Working with Loket Design [Industrial Design Update 1]

Working with Loket Design [Industrial Design Update 1]

I did not expect how big of a difference industrial design would make in the final stages of InvenTABLE's product development.

The version of InvenTABLE that you see in most of our pictures and videos, which we built ourselves in our makerspace, felt (at least from the outside) like a finished, polished product. At the very least, it was finished enough for us to take it to events at museums, to professionally photograph and film, and to launch our Kickstarter campaign. We knew we wanted to hire an industrial designer to polish it up and get it ready for manufacturing, but didn't realize how pivotal that step would become.

It has been so interesting to see how a few thoughtful changes and details can alter the entire product experience for the better.

We met Bart Ruijpers of Loket Design through a friend who launched a Kickstarter campaign back in 2020 (True Places) that had worked with Bart for their product. Though we didn't see many other hardware products on his portfolio at the time, his playful design style really resonated with us. Most importantly, he understood our vision for InvenTABLE right off the bat. 

In our first phase of working with Bart, we went over our extensive product requirements, and he took a few weeks to create these three potential design directions for the InvenTABLE. 

 

We were originally really drawn towards the "Pleater" because we loved how the pleats reminded us of corrugated cardboard, and loved how easy it would be to pick up and move the "Grabber". Ultimately though, we decided that experience-wise (and according to our manufacturer, tooling-wise) the CUT-E made the most sense. 

With our feedback, Bart moved the power button to the side of the machine, and we also began to work out some ideas for how we would build out and attach the table accessory "add-ons" that we offered after hitting our 200K Kickstarter stretch goal. The idea here was to bring the pleated design back but this time, have it be on the lid as a way to attach the fence, angle cutting guide, and circle cutting guide to the top surface of the machine. This concept kicked off a ton of brainstorming and prototyping different lid options. 

 

While working simultaneously with our manufacturers, we realized that one part of the InvenTABLE experience that was lacking some thought was the way that the dust collected inside of the machine is removed. As of now, users open up the circular lid and can either attach a shop vac to it or pick up the entire InvenTABLE and shake it over a trash can. Realizing that most of our users don't have shop vacs, and that picking the entire InvenTABLE up every time you use it isn't the best user experience, we have changed direction towards a removable drawer that can be pulled out of the machine and emptied over a trash can instead. We know some people are excited about the shop vac connect-ability, and are thinking about ways to make that still work - perhaps a free 3D-printable shop vac attachment?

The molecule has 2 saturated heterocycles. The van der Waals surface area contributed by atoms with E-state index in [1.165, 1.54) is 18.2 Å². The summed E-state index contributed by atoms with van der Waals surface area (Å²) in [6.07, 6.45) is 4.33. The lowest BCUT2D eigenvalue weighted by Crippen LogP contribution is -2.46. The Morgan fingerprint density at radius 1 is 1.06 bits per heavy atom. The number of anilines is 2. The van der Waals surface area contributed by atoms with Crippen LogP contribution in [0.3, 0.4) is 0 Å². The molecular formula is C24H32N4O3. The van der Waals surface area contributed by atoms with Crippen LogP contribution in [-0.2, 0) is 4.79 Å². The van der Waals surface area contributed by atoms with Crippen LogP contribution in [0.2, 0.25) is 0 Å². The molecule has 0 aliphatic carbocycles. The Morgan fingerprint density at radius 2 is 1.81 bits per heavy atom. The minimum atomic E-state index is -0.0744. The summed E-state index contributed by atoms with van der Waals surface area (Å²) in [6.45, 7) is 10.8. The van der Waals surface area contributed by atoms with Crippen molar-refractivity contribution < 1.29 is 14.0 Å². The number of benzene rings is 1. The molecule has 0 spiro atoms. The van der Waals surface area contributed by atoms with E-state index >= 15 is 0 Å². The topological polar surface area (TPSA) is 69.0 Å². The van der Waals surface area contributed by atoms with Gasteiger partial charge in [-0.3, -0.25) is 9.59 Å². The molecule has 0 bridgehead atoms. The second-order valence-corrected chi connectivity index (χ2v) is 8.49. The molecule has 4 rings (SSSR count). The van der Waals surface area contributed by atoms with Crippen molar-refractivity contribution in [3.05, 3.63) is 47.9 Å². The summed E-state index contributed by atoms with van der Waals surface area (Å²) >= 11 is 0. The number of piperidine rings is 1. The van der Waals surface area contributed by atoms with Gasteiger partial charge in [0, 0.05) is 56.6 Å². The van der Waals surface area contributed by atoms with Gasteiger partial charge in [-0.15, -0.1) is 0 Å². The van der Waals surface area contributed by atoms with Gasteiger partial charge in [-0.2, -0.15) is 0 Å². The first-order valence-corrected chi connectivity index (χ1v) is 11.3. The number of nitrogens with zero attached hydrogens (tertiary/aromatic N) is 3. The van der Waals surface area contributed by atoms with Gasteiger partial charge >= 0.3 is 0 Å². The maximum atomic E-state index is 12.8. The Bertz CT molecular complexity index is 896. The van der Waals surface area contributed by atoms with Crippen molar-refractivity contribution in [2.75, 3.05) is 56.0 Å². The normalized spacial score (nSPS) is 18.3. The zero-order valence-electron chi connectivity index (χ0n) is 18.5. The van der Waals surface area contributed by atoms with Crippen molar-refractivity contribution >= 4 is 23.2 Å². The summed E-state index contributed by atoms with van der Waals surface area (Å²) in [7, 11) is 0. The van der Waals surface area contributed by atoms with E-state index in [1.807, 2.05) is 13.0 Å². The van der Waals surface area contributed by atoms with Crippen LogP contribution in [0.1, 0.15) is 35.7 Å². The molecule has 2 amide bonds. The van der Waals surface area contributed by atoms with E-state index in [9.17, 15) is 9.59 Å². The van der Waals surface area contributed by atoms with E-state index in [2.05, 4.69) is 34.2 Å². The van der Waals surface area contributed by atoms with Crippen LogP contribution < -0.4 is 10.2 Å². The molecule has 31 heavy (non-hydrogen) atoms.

This final render is quite close to what the final version of InvenTABLE is going to look like. We know this new design represents a bit of a change in the look and feel of InvenTABLE, and we are excited to hear what you think!

24 comments

  • Jaime on

    Loving the peek into the design process. I agree with most comments that the gird on top is very important for the overall machine. It would be so helpful for those older creators who want to make a more accurate cut and needing the guide as they cut. I would hate for it to ship without that grid on the top. Overall great design choices though!

  • Vickie on

    I agree that the grid would be incredibly helpful for anyone cutting with this machine. I also like the idea of the removable drawer as we don’t have a shop vac available at school and I can imagine the mess that would come when students tried to tip it into a trash can.

    Very excited to have my inventable later this spring and will probably be sad that I could only afford one.

  • BJ on

    I enjoy seeing all the updates, and hadn’t even thought about structural changes. I like the idea of a removable waste drawer. I really hope the grid will be included in the final product design.

  • BJ on

    I love seeing the updates, and hadn’t even thought about changes in the structural design. However, I really hope you’ll make sure the grid stays a part of the final design.

  • Gabriel on

    A drawer for dust removal is absolutely a solid design choice. On the other hand, I think the sloped sides will make it take up more space than necessary when stored, and don’t like quite as clean as the straight boxy version. It had a nice retro look before. And obviously, it needs the grid, as most comments are already saying. It’ll be disappointing if it ships without the grid.

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